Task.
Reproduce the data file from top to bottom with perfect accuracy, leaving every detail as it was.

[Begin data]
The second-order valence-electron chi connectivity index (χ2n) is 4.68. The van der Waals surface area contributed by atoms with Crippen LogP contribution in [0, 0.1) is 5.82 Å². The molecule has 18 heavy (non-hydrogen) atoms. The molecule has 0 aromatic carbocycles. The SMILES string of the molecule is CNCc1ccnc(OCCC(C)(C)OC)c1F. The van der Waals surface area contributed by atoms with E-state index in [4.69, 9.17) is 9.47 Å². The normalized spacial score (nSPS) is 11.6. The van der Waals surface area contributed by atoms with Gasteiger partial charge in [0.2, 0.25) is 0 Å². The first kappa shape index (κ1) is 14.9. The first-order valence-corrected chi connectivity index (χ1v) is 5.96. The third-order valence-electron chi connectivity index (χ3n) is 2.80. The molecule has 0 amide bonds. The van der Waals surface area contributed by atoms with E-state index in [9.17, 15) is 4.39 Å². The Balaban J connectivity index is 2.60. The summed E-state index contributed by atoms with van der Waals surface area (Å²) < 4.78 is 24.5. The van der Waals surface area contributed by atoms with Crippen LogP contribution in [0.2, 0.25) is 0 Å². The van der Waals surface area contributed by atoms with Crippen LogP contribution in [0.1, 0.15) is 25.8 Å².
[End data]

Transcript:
The second-order valence-electron chi connectivity index (χ2n) is 4.68. The van der Waals surface area contributed by atoms with Crippen LogP contribution in [0, 0.1) is 5.82 Å². The molecule has 18 heavy (non-hydrogen) atoms. The molecule has 0 aromatic carbocycles. The SMILES string of the molecule is CNCc1ccnc(OCCC(C)(C)OC)c1F. The van der Waals surface area contributed by atoms with E-state index in [4.69, 9.17) is 9.47 Å². The normalized spacial score (nSPS) is 11.6. The van der Waals surface area contributed by atoms with Gasteiger partial charge in [0.2, 0.25) is 0 Å². The first kappa shape index (κ1) is 14.9. The first-order valence-corrected chi connectivity index (χ1v) is 5.96. The third-order valence-electron chi connectivity index (χ3n) is 2.80. The molecule has 0 amide bonds. The van der Waals surface area contributed by atoms with E-state index in [9.17, 15) is 4.39 Å². The Balaban J connectivity index is 2.60. The summed E-state index contributed by atoms with van der Waals surface area (Å²) < 4.78 is 24.5. The van der Waals surface area contributed by atoms with Crippen LogP contribution in [0.2, 0.25) is 0 Å². The van der Waals surface area contributed by atoms with Crippen LogP contribution in [0.1, 0.15) is 25.8 Å².